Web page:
The world’s oceans are becoming warmer and less oxygenated, but the impacts of these changes remain poorly understood.
This project will test and develop a new metabolic approach that can be used to map the aerobic habitable range for marine organisms. The researchers will initially focus on the purple sea urchin and red abalone, species of high economic and ecologic importance in the California Current ecosystem. Once validated, scientists, environmental and fisheries managers, fishers and aquaculture businesses will be able to use this approach to flexibly and accurately predict viable future ranges of individual species to guide management, monitoring and adaptive actions anywhere. Paleontologists and geologists will be able to utilize the approach to understand the causes of ancient mass extinctions—our best analogues for future global change outside the timescale of human experience and instrumentation.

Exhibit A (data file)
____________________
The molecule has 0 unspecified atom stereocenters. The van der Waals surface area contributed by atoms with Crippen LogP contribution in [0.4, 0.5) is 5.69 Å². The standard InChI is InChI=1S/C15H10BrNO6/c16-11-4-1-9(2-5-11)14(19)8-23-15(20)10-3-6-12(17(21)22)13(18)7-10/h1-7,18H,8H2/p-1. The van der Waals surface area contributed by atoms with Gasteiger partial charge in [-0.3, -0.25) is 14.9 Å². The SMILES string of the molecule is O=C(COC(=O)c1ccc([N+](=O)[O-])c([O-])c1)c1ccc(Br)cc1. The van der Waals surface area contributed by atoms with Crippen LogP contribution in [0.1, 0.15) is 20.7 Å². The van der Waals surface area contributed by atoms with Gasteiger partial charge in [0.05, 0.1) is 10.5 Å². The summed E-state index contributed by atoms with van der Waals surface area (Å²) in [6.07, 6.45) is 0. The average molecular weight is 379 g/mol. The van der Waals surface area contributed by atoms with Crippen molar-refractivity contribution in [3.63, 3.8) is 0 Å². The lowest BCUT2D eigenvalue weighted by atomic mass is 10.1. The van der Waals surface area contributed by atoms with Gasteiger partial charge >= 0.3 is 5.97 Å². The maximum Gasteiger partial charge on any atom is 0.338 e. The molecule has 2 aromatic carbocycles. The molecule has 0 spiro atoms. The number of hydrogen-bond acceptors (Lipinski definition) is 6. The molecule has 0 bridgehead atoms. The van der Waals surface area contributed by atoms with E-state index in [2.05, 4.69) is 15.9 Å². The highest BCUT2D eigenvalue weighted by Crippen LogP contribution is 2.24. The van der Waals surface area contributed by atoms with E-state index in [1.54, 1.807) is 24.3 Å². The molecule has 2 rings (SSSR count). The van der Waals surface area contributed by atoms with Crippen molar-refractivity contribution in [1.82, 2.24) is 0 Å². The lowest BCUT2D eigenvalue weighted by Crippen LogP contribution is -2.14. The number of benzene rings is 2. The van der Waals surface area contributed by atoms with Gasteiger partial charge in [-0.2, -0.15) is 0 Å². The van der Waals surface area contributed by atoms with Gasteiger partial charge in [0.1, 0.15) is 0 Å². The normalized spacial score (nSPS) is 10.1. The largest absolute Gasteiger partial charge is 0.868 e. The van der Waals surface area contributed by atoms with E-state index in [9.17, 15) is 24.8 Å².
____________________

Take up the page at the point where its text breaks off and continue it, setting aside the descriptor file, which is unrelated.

Learn more about the Environmental Venture Projects grant program and other funded projects.
Erik Sperling (Geological Sciences)
Fiorenza Micheli (Biology, Hopkins Marine Station, Center for Ocean Solutions)
Chris Lowe (Biology, Hopkins Marine Station)